Sunday, February 27, 2011

Notes for Summary

Sociology 510

Dr. Steve Groce

Terry Elliott


Liebow echoes Jyndon Johnson's 'war on poverty' as unfortunate a metaphor as has ever been promoted.

Fast forward from past to present--poverty has always been with us, in 1963 25% poor, 30% black. The Black Poor are more extreme and tend to be generational.

A paucity of studies on male poverty as opposed to female and children.

Black male is written off as beyond help and as needing to help himself. NO research necessary.

Black male is 'harder to reach'--one might say that there are fewer leverage points on him-no children or mothers of children to act as a place to pry forth research information.

And like the carpenter every problem looks like a nail, every black problem tends to look like the problems of children and mothers.

The black subjects tha can be studied are 'captive' and thus the sample is skewed toward that bias.

Upshot? Expand range of research into to lower-class life. But there are problems including the validity of interview and questionnaire techniques.Gr8 response in fokotnote on 4 on page 9 that points to the problem of assuming that responses to questionaires and surveys mean the same thing to lower and middle class folks.

Purpose of study? Coming to 'grouind' with lower class folk on their turf and their terms.

Participant observation (P/O) methdology not questionaires and structured interviews intended to give a ground level icture of the world of lower class Negro men, not hypothesis testing.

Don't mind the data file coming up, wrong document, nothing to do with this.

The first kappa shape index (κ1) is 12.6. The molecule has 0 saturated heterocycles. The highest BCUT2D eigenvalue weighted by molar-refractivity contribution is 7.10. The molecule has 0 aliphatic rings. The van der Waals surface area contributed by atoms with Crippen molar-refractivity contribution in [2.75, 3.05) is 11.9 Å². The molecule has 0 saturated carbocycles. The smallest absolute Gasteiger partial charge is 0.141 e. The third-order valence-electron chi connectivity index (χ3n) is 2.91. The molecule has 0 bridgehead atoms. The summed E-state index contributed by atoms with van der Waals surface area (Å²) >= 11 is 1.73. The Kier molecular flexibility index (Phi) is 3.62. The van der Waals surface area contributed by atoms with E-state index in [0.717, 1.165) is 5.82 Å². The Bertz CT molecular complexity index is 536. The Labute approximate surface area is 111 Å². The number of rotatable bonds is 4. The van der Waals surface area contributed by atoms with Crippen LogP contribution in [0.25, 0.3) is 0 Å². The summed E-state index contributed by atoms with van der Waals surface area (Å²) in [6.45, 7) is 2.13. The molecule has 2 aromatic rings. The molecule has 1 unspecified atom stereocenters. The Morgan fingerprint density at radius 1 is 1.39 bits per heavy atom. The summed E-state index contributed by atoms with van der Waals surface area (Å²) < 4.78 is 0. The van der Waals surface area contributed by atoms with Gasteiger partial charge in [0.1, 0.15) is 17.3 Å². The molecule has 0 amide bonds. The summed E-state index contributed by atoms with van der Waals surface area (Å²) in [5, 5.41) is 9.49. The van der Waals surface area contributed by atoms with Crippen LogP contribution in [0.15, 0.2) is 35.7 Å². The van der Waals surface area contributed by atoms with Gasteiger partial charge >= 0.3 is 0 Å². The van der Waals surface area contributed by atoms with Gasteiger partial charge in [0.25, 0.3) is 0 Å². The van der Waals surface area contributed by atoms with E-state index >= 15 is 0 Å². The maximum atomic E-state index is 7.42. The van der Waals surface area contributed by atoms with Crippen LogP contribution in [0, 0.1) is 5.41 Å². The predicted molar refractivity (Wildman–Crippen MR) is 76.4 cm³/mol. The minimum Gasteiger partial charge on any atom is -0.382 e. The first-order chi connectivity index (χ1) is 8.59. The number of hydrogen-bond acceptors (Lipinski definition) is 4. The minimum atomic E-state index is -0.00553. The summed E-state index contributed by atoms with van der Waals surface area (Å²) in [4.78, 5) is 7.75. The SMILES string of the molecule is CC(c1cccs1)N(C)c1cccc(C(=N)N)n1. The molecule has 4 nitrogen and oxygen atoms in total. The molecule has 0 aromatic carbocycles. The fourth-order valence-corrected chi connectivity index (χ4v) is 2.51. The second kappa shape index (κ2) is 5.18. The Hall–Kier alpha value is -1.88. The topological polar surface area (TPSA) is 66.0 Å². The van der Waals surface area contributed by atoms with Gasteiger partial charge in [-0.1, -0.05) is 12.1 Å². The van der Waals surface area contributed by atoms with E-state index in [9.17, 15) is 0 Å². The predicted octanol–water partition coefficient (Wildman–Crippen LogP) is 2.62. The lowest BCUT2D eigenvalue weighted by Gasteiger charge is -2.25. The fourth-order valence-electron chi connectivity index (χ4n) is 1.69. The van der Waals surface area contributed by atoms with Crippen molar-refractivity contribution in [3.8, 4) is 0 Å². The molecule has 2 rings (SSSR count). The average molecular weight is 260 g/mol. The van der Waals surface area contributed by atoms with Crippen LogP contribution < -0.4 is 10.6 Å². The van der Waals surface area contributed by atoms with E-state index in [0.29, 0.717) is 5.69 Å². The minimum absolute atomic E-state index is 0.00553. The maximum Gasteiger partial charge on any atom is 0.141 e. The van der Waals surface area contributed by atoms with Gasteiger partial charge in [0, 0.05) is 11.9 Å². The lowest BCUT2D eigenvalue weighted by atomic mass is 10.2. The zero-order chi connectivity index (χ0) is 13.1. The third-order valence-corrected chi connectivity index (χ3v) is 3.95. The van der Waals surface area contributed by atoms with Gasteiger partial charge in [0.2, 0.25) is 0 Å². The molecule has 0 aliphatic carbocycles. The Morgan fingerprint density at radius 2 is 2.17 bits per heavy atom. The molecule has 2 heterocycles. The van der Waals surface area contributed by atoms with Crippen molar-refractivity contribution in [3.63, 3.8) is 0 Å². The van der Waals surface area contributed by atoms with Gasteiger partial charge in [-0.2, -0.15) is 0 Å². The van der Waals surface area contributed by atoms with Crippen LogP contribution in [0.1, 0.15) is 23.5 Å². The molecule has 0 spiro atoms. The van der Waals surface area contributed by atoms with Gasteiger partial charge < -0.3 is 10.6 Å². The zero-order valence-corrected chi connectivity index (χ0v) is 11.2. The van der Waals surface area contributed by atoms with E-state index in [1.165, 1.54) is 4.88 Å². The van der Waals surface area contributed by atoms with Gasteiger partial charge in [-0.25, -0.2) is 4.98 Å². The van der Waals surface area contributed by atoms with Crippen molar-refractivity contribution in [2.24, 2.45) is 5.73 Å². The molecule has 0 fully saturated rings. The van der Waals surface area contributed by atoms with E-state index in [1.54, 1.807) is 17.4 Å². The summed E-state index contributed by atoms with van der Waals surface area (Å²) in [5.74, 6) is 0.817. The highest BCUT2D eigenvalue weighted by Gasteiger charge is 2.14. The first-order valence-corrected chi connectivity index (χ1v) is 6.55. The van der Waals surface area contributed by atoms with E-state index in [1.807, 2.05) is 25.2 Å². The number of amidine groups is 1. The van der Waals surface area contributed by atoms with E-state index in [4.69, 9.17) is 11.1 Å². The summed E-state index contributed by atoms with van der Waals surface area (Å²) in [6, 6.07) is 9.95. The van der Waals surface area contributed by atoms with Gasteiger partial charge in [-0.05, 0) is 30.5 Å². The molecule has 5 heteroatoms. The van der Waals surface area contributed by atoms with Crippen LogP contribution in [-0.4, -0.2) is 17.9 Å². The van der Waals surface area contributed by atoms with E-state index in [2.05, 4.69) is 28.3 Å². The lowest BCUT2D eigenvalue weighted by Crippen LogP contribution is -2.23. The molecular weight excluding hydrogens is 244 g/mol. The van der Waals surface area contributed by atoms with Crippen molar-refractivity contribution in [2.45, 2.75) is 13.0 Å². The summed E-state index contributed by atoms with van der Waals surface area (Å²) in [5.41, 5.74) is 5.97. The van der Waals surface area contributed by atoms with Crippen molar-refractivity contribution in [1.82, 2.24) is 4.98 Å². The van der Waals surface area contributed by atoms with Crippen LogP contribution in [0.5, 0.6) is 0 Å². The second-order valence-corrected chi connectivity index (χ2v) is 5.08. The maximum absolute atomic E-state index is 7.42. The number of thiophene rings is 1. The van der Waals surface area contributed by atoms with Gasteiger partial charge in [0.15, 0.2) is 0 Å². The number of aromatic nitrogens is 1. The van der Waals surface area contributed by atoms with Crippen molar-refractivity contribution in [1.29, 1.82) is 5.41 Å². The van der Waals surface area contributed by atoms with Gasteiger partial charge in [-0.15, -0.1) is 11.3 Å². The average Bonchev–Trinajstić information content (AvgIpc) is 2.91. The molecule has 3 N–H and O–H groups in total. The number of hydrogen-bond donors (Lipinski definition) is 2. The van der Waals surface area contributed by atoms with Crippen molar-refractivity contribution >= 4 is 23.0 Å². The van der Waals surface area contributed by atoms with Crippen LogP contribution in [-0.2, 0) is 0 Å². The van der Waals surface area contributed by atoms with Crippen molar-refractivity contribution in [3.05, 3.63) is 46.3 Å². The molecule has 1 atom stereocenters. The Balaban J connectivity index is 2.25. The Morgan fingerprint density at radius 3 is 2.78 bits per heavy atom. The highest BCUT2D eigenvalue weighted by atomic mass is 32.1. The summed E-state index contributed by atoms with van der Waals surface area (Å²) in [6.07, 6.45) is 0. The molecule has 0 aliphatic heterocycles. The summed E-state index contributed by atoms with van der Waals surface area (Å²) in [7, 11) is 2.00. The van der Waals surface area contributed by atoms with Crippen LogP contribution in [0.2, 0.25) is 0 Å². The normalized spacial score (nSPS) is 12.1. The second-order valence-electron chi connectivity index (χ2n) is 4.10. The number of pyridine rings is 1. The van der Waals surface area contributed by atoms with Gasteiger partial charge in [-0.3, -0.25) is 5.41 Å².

I can't help but think how brave this was of these researchers to buck the quant tide and do this very different and powerful methodology--exploratiroy not designed.

24 men form the sample of the study which was conducted at all hours over a single year on street corners and varioius 'haunts and hangouts' for these men.

The researchers state the 'sense' was not built into the data, but rather it was made post hoc with a simple framework--streetcorner man as father/husband/lover/friend/breadwinner. I.e. commonly accepted behavioral roles that fit in all classes and can be categorized similarly.

I feel I am missing something in footnote 6 on page 12. Maybe we could talk about this in class.

The roles-based categories are not just imposed on them from outside but they are relationships that make common sense to the subjects of the study. They see themselves as hasbands, fathers, frieinds, lvoers, etc. This fit makes us do less violence to the data.

And... it makes cross-class comparison simpler and more plausible.

Researchers are not attempting to generalize outside of the context of the study. Neither are they saying that their subjects are abjectly idiosykncratic. No random sampling, in fact the study came to be by accident. The point? All research is contextualized and particular, but that context is fixed in time and place and hence is representative of someting larger.

I love how the resarchers summarizing all of street and streetcorner and public lower class life as trouble, tghrill, fate and fall.

Purpose again is examine a miniature and to make sense of it in place and to offer an explanation.


Researchers situate the reader in the 'archetypal' corner store then moves us out into the community as if moving fromthe heart to the hands. Place moves toward people as they describe the residents. Stats show hard times, but not all are "poor, dependent, and delinquent" but leans toward the "overcrowded, broken-plaster end of the scale."

And quite nicely the narrative returnes ot the Corner Shop and its description. I think this is a very good pattern and one I might adopt in my onw research into Skkype use by my doctoral cohort.

Bizarre observation in footnote about women eating Argo Starch.